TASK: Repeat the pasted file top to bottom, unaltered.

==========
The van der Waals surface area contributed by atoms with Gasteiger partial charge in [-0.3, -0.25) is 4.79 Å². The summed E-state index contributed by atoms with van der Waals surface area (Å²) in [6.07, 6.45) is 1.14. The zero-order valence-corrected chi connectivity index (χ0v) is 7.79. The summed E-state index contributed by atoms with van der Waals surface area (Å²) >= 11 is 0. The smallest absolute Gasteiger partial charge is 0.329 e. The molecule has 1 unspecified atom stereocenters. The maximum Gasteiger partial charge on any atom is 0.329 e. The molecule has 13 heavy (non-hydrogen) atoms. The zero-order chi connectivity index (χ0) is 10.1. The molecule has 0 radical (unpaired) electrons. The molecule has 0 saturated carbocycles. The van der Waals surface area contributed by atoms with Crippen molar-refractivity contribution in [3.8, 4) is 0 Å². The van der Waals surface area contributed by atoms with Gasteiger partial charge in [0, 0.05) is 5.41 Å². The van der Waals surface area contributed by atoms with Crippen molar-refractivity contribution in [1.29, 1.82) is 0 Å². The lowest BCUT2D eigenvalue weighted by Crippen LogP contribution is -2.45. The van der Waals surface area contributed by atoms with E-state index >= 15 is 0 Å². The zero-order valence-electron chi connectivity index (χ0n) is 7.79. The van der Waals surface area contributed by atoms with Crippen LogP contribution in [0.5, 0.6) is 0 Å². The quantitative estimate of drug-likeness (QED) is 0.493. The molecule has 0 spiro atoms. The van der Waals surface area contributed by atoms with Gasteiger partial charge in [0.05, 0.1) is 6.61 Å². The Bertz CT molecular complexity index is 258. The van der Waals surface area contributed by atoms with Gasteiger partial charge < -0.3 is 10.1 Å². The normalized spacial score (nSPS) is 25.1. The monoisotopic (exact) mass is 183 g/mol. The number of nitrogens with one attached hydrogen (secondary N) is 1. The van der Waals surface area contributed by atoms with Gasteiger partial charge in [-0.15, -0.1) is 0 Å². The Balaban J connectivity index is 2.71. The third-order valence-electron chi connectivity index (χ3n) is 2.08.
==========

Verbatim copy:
The van der Waals surface area contributed by atoms with Gasteiger partial charge in [-0.3, -0.25) is 4.79 Å². The summed E-state index contributed by atoms with van der Waals surface area (Å²) in [6.07, 6.45) is 1.14. The zero-order valence-corrected chi connectivity index (χ0v) is 7.79. The summed E-state index contributed by atoms with van der Waals surface area (Å²) >= 11 is 0. The smallest absolute Gasteiger partial charge is 0.329 e. The molecule has 1 unspecified atom stereocenters. The maximum Gasteiger partial charge on any atom is 0.329 e. The molecule has 13 heavy (non-hydrogen) atoms. The zero-order chi connectivity index (χ0) is 10.1. The molecule has 0 radical (unpaired) electrons. The molecule has 0 saturated carbocycles. The van der Waals surface area contributed by atoms with Crippen molar-refractivity contribution in [3.8, 4) is 0 Å². The van der Waals surface area contributed by atoms with Gasteiger partial charge in [0, 0.05) is 5.41 Å². The van der Waals surface area contributed by atoms with Crippen molar-refractivity contribution in [1.29, 1.82) is 0 Å². The lowest BCUT2D eigenvalue weighted by Crippen LogP contribution is -2.45. The van der Waals surface area contributed by atoms with E-state index >= 15 is 0 Å². The zero-order valence-electron chi connectivity index (χ0n) is 7.79. The van der Waals surface area contributed by atoms with Crippen LogP contribution in [0.5, 0.6) is 0 Å². The quantitative estimate of drug-likeness (QED) is 0.493. The molecule has 0 spiro atoms. The van der Waals surface area contributed by atoms with Gasteiger partial charge in [0.05, 0.1) is 6.61 Å². The Bertz CT molecular complexity index is 258. The van der Waals surface area contributed by atoms with Gasteiger partial charge < -0.3 is 10.1 Å². The normalized spacial score (nSPS) is 25.1. The monoisotopic (exact) mass is 183 g/mol. The number of nitrogens with one attached hydrogen (secondary N) is 1. The van der Waals surface area contributed by atoms with Gasteiger partial charge in [-0.15, -0.1) is 0 Å². The Balaban J connectivity index is 2.71. The third-order valence-electron chi connectivity index (χ3n) is 2.08.